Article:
Pokie trusts told 'cut salaries'

STEVE KILGALLON
Last updated 05:00 13/04/2014

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Internal Affairs is demanding two poker machine trusts slash the "excessive" salaries of their chief executives, or lose their licences.

The two small South Island trusts, Mainland and Air Rescue Services, were both slammed in Internal Affairs audit reports released last week under the Official Information Act.

While Internal Affairs blacked out the numbers in the reports, it was clear both trusts were paying salaries well over $120,000 a year to their senior executives despite having only a handful of employees and pokies in just a few venues.

Trusts are meant to keep operating costs to an absolute minimum so they return the maximum amount of money to the community in grants.

Internal Affairs said Mainland chief executive Nick Kouloubrakis and directors were overpaid and a planned bonus for Kouloubrakis was "unjustified". Honoraria to directors were "excessive", with four directors and three members of a funds-distributing committee paid a total of $117,000 a year.

Kouloubrakis' salary was "among the top CEO packages in New Zealand [in monetary terms] for gaming machine societies", the audit said.

His pay was similar to that of chief executives of trusts with a $70 million turnover and 25 staff, yet Mainland had a $10m turnover, 10 venues, and only one fulltime employee and one part-time. Internal Affairs said he shouldn't have earned more than $90,000.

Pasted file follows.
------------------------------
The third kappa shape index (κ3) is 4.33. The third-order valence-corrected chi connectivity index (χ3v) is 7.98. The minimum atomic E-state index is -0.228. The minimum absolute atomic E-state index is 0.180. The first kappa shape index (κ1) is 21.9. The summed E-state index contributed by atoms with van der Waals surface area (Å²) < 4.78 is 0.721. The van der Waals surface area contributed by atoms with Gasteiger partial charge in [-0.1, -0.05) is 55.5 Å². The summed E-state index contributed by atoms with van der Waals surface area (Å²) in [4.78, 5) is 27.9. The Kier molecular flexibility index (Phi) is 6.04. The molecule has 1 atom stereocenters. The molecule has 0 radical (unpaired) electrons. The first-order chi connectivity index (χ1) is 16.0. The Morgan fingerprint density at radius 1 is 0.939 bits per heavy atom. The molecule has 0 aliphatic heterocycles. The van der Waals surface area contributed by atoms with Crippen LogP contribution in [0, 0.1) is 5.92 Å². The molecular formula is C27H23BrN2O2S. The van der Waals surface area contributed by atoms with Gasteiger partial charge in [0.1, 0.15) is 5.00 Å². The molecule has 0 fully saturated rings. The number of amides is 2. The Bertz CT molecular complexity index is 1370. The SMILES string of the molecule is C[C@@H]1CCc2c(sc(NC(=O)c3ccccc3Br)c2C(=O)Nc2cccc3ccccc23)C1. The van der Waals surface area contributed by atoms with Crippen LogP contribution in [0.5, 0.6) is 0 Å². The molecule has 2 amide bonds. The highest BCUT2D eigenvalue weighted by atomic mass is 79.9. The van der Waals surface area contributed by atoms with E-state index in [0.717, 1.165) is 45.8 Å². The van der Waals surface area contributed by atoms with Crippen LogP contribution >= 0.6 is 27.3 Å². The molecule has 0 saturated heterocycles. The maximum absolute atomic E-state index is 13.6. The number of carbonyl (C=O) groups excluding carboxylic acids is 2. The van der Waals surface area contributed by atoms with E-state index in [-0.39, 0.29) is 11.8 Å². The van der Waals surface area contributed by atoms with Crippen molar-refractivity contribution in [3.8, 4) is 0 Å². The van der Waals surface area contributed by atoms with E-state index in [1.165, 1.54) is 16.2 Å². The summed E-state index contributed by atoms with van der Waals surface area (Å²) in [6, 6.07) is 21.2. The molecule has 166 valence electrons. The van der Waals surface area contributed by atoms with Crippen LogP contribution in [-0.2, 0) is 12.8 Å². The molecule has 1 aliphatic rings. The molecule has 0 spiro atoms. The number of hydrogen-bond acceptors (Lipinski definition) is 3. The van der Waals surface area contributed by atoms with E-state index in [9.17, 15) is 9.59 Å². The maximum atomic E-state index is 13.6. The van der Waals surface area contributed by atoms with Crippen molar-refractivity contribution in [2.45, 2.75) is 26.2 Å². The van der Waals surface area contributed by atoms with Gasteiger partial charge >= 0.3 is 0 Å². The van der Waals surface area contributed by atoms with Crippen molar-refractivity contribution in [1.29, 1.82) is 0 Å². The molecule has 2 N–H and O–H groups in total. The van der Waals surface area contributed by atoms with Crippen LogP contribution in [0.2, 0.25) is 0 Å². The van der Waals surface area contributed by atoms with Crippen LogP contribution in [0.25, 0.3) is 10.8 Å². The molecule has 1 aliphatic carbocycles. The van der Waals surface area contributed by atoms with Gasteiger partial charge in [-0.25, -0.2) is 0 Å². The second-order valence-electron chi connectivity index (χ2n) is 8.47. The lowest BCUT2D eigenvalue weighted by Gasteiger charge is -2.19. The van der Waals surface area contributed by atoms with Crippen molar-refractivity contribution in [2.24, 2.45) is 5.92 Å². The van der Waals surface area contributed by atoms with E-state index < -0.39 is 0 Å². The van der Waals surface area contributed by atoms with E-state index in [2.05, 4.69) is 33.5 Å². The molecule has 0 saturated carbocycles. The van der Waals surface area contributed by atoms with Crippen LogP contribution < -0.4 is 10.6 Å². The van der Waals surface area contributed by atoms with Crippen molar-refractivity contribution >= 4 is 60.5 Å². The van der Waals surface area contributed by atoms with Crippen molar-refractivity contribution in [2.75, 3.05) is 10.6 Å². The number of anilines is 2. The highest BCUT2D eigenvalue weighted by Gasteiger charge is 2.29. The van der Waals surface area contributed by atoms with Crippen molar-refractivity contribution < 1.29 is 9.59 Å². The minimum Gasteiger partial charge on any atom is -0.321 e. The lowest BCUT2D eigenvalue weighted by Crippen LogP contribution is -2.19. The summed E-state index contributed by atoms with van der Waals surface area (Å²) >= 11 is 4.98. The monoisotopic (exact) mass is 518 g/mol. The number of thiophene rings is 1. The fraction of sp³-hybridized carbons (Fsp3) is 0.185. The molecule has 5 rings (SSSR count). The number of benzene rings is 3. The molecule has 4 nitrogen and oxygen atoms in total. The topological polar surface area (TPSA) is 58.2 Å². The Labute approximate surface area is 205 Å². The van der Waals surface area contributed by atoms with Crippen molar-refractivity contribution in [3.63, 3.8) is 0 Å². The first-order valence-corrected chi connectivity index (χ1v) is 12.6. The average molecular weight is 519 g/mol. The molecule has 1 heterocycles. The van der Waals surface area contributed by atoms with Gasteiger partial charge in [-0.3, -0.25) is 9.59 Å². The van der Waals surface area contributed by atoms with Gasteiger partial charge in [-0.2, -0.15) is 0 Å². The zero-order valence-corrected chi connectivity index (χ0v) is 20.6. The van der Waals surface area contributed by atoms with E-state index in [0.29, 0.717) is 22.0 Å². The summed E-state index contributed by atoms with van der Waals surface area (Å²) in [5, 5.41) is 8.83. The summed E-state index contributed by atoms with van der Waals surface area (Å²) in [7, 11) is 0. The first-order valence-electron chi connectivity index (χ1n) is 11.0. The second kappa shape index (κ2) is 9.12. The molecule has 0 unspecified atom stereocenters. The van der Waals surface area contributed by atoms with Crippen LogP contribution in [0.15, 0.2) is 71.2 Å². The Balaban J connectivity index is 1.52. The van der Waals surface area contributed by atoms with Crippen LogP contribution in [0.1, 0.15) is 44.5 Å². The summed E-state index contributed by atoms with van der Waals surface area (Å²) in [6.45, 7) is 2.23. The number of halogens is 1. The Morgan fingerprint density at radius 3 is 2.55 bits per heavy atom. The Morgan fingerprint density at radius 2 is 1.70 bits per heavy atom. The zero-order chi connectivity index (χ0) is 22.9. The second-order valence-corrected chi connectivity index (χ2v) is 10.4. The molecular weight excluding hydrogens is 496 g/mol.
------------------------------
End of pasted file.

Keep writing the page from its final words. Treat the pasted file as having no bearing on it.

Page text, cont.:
Trust chairman Bob Davison said it had Kouloubrakis' salary professionally reviewed and had been told it was appropriate.

Davison said he was "staggered" at criticism of directors' fees as they hadn't increased in six years. He pointed out that by returning 42 per cent of its income in grants, Mainland was one of the best-performing trusts around.

The Air Rescue Trust was told it could lose its licence if it didn't cut managing director Barry Stean's salary but chairman David Duns said employment law made it difficult. "We have problems either way."

Internal Affairs' report said Stean's salary was "not reasonable and must be reduced to a more acceptable level . . . [it is] unacceptably high". It quoted a report from financial adviser Mercer which recommended a salary between $81,000 and $122,000. Duns admitted Stean's salary exceeded $122,000.

The action is supported by the Problem Gambling Foundation which has campaigned against wastefulness in the sector.

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